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SR-41 (2017-2018)

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Enrolled  June 21, 2017
Passed  IN  Senate  June 19, 2017
Amended  IN  Senate  June 14, 2017
Amended  IN  Senate  June 01, 2017


Senate Resolution No. 41

Introduced by Senators De León, Allen, Atkins, Beall, Bradford, Dodd, Galgiani, Hernandez, Hertzberg, Hill, Hueso, Jackson, Lara, Leyva, McGuire, Mendoza, Mitchell, Monning, Newman, Pan, Portantino, Roth, Skinner, Stern, Wieckowski, and Wiener

May 15, 2017

Relative to health care coverage


SR 41, De León.

WHEREAS, The Senate recognizes that the health care industry has added jobs at more than three times the rate of the rest of the economy and equals almost one-fifth of gross domestic product; and
WHEREAS, The Senate recognizes that numerous experts have cautioned that if the House-passed American Health Care Act of 2017 (AHCA) were to become law, overall economic growth could be undermined and result in the loss of approximately 200,000 jobs in California alone; and
WHEREAS, One-third of all Californians receive their health care coverage through Medi-Cal, California’s Medicaid program; and
WHEREAS, The AHCA would cut funding to Medicaid by an estimated $834 billion over the next decade; and
WHEREAS, The State Department of Health Care Services estimates that under the Medicaid per capita cap in the House bill, California will be responsible for a state share of approximately $690 million in 2020 growing to $5.3 billion by 2027; and
WHEREAS, An additional 1.5 million people are enrolled in Covered California, the state-based health benefit exchange; and
WHEREAS, The Legislature created Covered California and provided it with authority to act as an active purchaser and therefore Covered California has successfully negotiated modest rate increases for most enrollees; and
WHEREAS, The AHCA would effectively impose an “age tax” by dramatically increasing premiums and reducing tax credits for elderly Americans. The Center on Budget Policy and Priorities has estimated that the average tax credit for current Covered California enrollees would fall by an average of $1,500. Consumers in higher cost counties would suffer especially large losses, exceeding $3,000 in 23 counties. Because the AHCA allows insurers to charge older people much higher premiums and cut their tax credits, it is estimated that a typical 60-year old in California making $22,000 a year could see a premium rise of more than $5,000 in every county and over $10,000 in 38 counties; and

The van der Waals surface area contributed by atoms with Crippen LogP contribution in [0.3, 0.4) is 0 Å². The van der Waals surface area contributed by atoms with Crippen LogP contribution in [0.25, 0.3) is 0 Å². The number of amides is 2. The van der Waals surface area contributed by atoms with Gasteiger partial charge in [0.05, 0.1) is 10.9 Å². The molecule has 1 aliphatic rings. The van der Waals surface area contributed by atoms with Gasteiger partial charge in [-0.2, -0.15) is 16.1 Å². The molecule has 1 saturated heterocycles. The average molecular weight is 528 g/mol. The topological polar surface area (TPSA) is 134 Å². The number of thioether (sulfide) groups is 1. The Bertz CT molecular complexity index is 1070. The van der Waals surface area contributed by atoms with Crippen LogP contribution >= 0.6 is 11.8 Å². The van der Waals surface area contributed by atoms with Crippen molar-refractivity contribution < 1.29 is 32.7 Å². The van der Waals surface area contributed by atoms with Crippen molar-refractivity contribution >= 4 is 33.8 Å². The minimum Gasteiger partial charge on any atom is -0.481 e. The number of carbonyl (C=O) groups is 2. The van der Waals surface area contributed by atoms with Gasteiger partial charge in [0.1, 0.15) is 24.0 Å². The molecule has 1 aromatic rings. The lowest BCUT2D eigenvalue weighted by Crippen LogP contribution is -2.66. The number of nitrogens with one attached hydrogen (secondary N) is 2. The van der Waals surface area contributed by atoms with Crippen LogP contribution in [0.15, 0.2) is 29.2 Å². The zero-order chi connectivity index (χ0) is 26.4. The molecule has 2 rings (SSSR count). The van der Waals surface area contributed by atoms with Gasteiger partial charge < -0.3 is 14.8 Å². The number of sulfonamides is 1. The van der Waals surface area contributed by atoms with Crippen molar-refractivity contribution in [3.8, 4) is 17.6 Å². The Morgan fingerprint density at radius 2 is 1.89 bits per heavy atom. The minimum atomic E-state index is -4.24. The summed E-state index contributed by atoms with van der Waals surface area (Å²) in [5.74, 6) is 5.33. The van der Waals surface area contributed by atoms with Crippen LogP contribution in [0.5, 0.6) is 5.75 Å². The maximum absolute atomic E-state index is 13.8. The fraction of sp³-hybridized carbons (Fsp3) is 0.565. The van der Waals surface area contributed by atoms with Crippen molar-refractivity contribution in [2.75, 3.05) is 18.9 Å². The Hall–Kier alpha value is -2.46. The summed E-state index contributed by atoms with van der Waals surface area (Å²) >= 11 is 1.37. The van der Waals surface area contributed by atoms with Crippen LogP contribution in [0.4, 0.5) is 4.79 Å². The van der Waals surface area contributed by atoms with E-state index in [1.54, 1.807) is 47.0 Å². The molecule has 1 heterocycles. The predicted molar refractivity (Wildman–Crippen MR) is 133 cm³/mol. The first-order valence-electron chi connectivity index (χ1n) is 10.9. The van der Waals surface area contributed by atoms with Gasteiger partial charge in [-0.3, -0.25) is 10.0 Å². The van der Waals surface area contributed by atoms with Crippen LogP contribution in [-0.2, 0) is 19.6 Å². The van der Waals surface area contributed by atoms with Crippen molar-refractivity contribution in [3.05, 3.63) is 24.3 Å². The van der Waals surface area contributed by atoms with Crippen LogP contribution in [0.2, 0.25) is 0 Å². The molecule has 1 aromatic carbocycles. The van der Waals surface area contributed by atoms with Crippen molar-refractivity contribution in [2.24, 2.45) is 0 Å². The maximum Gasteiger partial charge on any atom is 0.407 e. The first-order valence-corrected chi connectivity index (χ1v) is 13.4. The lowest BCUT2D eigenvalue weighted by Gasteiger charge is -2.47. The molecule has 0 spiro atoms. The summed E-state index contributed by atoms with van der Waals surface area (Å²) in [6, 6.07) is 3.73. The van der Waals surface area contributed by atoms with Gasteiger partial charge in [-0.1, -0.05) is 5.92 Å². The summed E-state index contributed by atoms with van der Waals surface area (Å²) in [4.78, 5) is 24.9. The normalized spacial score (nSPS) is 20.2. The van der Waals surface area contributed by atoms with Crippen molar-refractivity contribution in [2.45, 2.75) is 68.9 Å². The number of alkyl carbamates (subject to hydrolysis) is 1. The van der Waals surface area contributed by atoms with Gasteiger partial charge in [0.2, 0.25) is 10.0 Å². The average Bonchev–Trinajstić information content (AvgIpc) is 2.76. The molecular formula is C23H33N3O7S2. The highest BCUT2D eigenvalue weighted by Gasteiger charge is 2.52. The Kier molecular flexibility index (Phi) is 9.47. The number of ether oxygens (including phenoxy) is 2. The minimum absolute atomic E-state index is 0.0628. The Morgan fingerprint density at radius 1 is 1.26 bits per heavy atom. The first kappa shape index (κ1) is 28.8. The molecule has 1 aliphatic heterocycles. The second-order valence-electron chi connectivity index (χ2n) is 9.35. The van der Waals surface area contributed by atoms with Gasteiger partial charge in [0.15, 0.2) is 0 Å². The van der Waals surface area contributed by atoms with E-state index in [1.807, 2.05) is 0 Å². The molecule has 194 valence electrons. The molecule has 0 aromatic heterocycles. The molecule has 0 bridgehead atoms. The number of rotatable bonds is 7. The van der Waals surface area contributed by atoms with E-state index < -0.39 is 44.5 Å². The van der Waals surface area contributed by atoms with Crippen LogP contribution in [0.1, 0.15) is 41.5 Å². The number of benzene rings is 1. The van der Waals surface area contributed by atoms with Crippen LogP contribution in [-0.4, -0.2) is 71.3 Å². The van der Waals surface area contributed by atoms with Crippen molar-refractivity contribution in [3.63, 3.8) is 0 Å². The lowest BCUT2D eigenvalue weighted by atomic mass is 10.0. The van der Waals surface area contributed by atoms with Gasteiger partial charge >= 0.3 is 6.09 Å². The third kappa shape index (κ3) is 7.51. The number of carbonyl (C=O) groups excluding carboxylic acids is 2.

WHEREAS, The Congressional Budget Office (CBO) and the Joint Committee on Taxation estimate that the House-passed version of the AHCA would result in 14 million more people uninsured nationally than under current law. The increase in the number of uninsured people relative to the number under current law would reach 19 million people in 2020 and 23 million people in 2026; and
WHEREAS, The MacArthur amendment allows states to waive ACA essential health benefits, age rating limits, and community rating if states implement high risk pools or some other similar mechanism, and would allow health insurance issuers in states with a waiver to charge significantly more for older individuals and to set rates based on an individual’s health status; and
WHEREAS, The CBO projects that premiums will go up in 2018 and 2019, after which time there would be significant variation depending on whether someone lives in a state that opts out of key ACA insurance rules. For premiums to decline a state would have to waive some of the ACA protections such as full coverage or nondiscriminatory pricing policies; and
WHEREAS, The CBO projects for those who live in a state that has obtained a waiver, on average, premiums probably would be lower but out-of-pocket costs would be higher. The CBO further estimates that if a state pursues a waiver, the benefits would not be comprehensive and could exclude essential health care services such as pregnancy coverage and preventative services. The CBO also finds that people who are less healthy, including those with preexisting or newly acquired medical conditions, would ultimately be unable to purchase comprehensive health insurance at premiums comparable to those under current law, if they could purchase it at all, despite the additional funding that would be available to help reduce premiums; and